Essential, a smartphone manufacturing brand from Android creator Andy Rubin, has so far launched only one device — Essential Phone PH-1. After launching its first phone last year, the company has not yet announced its plan for the next device.
Previously there were reports about the company working on its second smartphone as well as a smart home speaker. However, both were reportedly slashed because of the poor sales performance of the Essential PH-1.
Now, a report from Bloomberg suggests that the company is putting most of its projects aside and is instead focusing on developing a new kind of phone based on the artificial intelligence technology. The report adds that the phone will be able to mimic the user and will automatically respond to messages on behalf of the user.
According to the report, the design of the upcoming smartphone is not like the standard phone that we’ve seen seeing. Instead, there will be a small screen and the users will be required to interact mainly using voice commands, which will work on the company’s own AI-powered software.
It appears that the major aim for the said upcoming device from Essential is to offer work-related features like book appointments and respond to emails and text messages. However, the report adds that the users would also be able to make phone calls using this device.
While the idea may sound unique and interesting, it remains to be seen how practical this upcoming devcie from Essential is, based on the current limitations of the AI-backed voice assistants. This could also be the company’s last attempt to break into the consumer electronics market.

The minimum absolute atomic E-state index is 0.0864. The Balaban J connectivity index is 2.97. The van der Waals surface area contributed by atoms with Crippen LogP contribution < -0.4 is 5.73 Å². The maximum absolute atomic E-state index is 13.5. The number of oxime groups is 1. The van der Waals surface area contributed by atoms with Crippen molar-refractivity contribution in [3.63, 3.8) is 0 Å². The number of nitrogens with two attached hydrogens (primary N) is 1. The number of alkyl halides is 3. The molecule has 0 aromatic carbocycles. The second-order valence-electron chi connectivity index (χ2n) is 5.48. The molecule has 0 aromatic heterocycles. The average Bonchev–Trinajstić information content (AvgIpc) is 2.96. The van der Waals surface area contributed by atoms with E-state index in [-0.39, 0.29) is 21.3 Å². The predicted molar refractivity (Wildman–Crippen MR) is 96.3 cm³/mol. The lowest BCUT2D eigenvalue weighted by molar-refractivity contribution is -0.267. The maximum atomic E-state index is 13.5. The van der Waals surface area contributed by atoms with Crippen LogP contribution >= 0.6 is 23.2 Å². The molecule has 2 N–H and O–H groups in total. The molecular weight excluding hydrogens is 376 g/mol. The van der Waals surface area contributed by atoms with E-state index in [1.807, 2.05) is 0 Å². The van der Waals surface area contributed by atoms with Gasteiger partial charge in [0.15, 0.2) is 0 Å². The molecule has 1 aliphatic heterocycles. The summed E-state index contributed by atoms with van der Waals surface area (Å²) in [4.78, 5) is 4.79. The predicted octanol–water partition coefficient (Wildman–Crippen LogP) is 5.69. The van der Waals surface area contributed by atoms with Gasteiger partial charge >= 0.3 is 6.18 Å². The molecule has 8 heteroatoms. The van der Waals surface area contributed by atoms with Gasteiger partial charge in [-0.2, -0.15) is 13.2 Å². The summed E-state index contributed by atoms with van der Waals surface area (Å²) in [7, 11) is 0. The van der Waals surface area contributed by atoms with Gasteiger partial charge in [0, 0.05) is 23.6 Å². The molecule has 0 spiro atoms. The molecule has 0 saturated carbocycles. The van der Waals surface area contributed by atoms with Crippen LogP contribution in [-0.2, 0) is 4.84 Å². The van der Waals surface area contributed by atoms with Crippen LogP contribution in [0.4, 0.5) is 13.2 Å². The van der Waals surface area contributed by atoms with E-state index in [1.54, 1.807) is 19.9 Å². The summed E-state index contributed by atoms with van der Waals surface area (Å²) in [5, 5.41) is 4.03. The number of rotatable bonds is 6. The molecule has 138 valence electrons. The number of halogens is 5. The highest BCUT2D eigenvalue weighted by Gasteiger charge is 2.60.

Essential is aiming to have the prototype of the phone finished by the end of the year so that it can be showcased to industry partners as soon as January at the Consumer Electronics Show (CES) in Las Vegas.
The news about the development of this AI-backed phone by Essential comes at a time when there’s no certainty about the company’s future. It has been clouded by workplace misconduct allegations involving Rubin’s time at Google. He also took a brief leave of absence from Essential last November. Earlier this year, the company was also up for sale.
Essential is backed by around $300 million, which makes it Silicon Valley’s most ambitious consumer-electronics startup in years. Essentials’s first phone — PH-1 pioneered an edge-to-edge design before the Apple iPhone X. However, the phone’s sales were disappointing due to its relatively high price and buggy software.